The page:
Browse on keywords: fertility Kansas
Search results on 05/24/13
9552. Bonczkowski, L.C., R.E. Lamond and D.A. Whitney. 1988. Effects of chloride rates and sources on winter wheat in Kansas.. Kansas Fertilizer Research p. 7-12.
For wheat and some other cereal grains, chloride has been reported to have an effect on plant diseases, either suppressing the disease organism or causing the plant to be able to withstand infection. It is hypothesized that yield increases are due to these effects. Researchers from several states have been able to show yield increases from chloride-containing fertilizers. The most common source is potassium chloride. In many cases, soil test potassium levels are high, and most soil test recommendations call for no additional K; however, when small increments of KCl are used, some yield increases have been reported.
9642. Havlin, J.L., A. Radhouani, A.J. Schlegel and J. Zupancic. 1988. Phosphorus fertilization for dryland wheat in western Kansas.. Kansas Fertilizer Research p. 21-26.
Field research was initiated to evaluate the influence of phosphorus rate and placement on winter wheat production in western Kansas. The primary objectives were to (1) calibrate commonly used phosphorus soil tests; (2) evaluate P rate x placement interaction; (3) establish the optimum soil sampling depth for phosphorus; and (4) evaluate the influence of soil sampling method or scheme on soil test P and fertilizer P recommendations on fields where P has been band applied.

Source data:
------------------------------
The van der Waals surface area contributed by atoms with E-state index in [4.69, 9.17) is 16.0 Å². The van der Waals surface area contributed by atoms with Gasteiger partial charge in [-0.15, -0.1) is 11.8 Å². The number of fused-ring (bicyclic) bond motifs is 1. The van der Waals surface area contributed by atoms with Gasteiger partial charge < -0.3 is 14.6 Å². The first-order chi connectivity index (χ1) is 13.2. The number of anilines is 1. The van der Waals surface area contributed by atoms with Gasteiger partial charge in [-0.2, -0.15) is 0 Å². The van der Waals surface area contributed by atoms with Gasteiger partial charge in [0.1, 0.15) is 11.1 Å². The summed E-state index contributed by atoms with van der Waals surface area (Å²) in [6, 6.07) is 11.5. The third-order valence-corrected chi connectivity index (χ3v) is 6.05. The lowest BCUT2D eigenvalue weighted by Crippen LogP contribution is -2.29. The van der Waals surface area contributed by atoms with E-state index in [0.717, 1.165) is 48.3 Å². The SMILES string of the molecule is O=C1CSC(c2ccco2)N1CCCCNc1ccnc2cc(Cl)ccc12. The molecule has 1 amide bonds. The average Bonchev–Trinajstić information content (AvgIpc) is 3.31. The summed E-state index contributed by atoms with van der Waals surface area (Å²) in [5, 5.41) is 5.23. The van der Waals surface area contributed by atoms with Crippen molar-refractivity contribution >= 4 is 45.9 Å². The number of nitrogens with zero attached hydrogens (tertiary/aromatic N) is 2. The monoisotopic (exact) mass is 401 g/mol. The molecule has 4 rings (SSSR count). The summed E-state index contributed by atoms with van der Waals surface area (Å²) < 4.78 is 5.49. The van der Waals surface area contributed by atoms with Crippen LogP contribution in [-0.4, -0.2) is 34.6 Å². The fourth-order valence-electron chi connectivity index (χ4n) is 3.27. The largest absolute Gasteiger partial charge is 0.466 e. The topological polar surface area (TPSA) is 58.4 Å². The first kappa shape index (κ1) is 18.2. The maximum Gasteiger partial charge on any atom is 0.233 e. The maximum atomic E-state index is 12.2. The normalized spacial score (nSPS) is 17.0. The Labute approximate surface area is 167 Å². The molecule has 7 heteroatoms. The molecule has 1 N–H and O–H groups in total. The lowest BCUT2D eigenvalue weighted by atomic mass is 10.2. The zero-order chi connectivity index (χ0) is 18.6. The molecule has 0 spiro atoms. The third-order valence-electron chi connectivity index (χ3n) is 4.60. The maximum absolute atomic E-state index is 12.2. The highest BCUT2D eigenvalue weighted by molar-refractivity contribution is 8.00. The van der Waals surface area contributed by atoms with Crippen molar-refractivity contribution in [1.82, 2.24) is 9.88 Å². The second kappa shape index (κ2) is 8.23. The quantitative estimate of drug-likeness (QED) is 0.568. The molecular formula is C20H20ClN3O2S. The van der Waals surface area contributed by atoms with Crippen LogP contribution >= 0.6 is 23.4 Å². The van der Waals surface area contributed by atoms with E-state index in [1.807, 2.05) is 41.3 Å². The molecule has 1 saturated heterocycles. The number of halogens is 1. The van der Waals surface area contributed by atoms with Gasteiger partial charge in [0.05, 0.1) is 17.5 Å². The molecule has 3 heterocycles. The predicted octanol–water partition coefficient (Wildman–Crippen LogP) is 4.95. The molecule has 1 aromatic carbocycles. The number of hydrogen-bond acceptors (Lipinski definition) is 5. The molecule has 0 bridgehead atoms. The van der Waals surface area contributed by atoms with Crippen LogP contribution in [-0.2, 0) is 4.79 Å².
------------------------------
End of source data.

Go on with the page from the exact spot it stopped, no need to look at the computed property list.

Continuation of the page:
9756. Unruh, L.G., D.A. Whitney, R.G. Greenland and G.R. TenEyck. 1988. The effect of lime on winter wheat in south-central Kansas.. Kansas Fertilizer Research, p. 15-20..
Two lime studies with winter wheat reported in earlier progress reports were continued in the fall of 1987. One study was initiated at the Sandyland Experiment Field on August 27, 1982 to determine the lime response of winter wheat on a Carwile sandy soil and the optimum liming rate, and to compare the SMP buffer lime requirement with the field-determined lime requirement. On September 18, 1985 another lime study was initiated near Norwich, KS (Kingman County) on an acidic Farnum loam of soil. The objectives were to compare the effectiveness of agricultural liming materials to pure calcium carbonate and to determine the yield response with a heavier textured soil.
9772. Vigil, M.F. and D.E. Kissel. 1988. Evaluation of urea nitric phosphate for cool season grasses.. Kansas Fertilizer Research, p. 30-31..
Previous studies have compared urea and ammonium nitrate for forage production of cool-season grasses. Results from these studies have generally been similar, although sometimes production has been less with urea in the first year or two of the study. Lower forage production from urea treatment than from ammonium nitrate (AN) is usually attributed to ammonia loss from urea or perhaps increased immobilization of urea. The new urea-nitric phosphate (UNP) fertilizer offers the potential to reduce NH3 loss and or immobilization, therby resulting in improved forage production.